BROKEN LANCE. 20th Century Fox, 1954. Spencer Tracy, Robert Wagner, Jean Peters, Richard Widmark, Katy Jurado, Eduard Franz, Hugh O’Brian, E. G. Marshall, Earl Holliman, Carl Benton Reid. Screenplay by Richard Murphy based on the screenplay for House of Strangers by Philip Yordan. Director: Edward Dmytryk.

   By 1954 when this drama of a family in conflict and brothers at each others throats was made, the Western was the dominant form of entertainment in theaters around the country, and the simple morality plays of an earlier era had been replaced with far more complex and adult themes. Novels, histories, and original screenplays were being churned out in great number and it was perhaps natural that Hollywood would turn to its own products for the basis of new material for the seemingly endless demand for new Westerns.

   It had already begun in the Post War-era. Raoul Walsh remade his own High Sierra as Colorado Territory, John Ford’s Four Men and a Prayer was remade as Fury at Furnace Creek, Kiss of Death as The Fiend Who Walked the West, Objective Burma as Distant Drums, and soon Asphalt Jungle as Badlanders, The Lost Patrol as The Last of the Comanches, even Gunga Din as Sergeants 3.

   Broken Lance was a remake of Joseph L. Mankiewicz’s 1949 film noir House of Strangers. In that one Edward G. Robinson was the patriarch of an Italian banking family whose favorite son, Richard Conte who loves society woman Susan Hayward, goes to jail to save the old man when he gets in trouble with his high-handed ways only to find his brothers led by Luther Adler out to destroy him and cheat him out of his part of the family fortune when he finishes his prison term.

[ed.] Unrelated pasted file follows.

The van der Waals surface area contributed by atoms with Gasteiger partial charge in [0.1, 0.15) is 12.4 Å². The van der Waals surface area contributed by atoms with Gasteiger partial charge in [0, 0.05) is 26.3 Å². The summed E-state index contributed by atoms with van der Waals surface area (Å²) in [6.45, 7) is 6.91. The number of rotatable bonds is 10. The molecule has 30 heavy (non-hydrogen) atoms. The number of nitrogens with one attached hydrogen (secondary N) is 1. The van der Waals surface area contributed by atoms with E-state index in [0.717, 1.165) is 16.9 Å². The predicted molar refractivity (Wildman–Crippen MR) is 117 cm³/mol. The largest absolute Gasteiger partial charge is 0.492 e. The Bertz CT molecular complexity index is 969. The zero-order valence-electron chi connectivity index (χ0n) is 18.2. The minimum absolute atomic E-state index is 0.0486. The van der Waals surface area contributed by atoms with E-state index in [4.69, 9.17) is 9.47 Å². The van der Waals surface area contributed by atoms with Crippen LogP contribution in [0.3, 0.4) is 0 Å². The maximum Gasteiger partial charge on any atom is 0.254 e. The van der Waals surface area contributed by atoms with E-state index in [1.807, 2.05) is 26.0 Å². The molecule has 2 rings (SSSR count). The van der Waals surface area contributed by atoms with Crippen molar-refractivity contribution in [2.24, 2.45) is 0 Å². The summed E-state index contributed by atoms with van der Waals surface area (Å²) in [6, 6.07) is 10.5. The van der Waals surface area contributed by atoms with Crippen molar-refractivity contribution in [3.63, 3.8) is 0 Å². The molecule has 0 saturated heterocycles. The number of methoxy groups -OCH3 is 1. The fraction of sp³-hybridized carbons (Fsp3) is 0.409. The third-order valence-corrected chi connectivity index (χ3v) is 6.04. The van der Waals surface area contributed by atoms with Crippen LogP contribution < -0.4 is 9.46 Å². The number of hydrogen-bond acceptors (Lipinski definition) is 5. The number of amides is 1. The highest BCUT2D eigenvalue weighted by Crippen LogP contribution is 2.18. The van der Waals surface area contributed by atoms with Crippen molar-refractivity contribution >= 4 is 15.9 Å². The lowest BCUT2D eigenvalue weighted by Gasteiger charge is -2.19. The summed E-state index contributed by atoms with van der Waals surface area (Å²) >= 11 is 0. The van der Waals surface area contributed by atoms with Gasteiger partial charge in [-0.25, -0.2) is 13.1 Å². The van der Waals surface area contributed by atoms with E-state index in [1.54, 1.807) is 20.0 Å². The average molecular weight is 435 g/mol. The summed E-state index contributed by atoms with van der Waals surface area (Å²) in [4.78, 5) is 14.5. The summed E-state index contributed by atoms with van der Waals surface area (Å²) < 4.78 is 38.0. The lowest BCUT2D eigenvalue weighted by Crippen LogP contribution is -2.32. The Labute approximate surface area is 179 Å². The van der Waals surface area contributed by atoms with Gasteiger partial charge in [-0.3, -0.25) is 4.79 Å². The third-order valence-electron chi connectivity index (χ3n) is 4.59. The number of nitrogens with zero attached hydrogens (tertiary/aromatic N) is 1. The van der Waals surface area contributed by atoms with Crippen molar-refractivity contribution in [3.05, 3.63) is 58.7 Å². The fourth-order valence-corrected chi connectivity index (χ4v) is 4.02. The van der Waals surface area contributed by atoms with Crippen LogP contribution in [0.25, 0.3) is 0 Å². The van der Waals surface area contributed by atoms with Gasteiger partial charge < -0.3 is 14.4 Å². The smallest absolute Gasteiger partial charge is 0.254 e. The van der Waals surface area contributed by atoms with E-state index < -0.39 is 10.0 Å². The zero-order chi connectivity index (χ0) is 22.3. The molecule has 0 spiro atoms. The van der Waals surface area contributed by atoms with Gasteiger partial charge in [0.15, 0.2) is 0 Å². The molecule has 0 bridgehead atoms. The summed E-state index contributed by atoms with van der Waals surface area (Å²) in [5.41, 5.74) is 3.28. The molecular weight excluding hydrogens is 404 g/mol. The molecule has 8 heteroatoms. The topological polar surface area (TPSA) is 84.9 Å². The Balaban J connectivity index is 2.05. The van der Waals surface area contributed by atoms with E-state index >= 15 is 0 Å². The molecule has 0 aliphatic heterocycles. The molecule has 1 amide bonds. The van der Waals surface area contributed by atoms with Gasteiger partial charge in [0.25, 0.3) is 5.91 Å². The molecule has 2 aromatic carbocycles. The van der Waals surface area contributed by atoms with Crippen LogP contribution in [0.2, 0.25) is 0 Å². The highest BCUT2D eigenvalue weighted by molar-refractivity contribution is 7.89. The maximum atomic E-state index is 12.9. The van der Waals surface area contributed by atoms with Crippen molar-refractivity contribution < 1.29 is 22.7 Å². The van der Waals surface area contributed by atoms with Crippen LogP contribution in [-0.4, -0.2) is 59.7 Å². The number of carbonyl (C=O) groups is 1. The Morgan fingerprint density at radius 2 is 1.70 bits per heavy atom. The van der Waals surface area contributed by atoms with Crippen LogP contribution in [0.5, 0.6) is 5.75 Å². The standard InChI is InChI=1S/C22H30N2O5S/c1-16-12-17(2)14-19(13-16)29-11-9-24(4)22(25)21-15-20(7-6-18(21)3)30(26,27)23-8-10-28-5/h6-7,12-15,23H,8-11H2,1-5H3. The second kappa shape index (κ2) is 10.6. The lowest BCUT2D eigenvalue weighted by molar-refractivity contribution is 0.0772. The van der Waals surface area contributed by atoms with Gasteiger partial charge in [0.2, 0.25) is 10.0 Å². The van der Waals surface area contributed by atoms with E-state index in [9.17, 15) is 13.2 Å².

Here Spencer Tracy is Matt Devereaux, cattle rancher and pioneer who has died while his youngest son Joseph (Robert Wagner) was in prison. Joe’s half brothers Ben, Mike, and Denny (Richard Widmark, Hugh O’Brian, and Earl Holliman Jr.) try to buy him out and send him packing when Joe is released, but Joe still has business and memories to deal with.

   The movie opens with a lobo wolf running wild across the landscape. We will later see Matt refuse to let son Denny shoot the same wolf, and at one point Matt’s Native American foreman (Eudard Franz) tells Joseph that Matt’s spirit runs with the wolves. We see and hear the wolf a final time as the music rises and The End appears hammering home the theme.

   The story is told in flashback, and to Mankiewicz’s plot, Dmytryk and screenwriter Richard Murphy add a sub plot about racism and intolerance since Wagner’s Mother (Katy Jurado, who was only six years older than Wagner) is Native American, a source of many not so subtle snubs from Matt’s business partners..

   When Old Matt takes on a copper mine poisoning his source of water and destroys the place he finds his friend the territorial governor (E. G. Marshall — and yes the film several times refers to Arizona as a state well before that happened) is unwilling to help him unless he stops Joe from romancing his daughter Barbara (Jean Peters).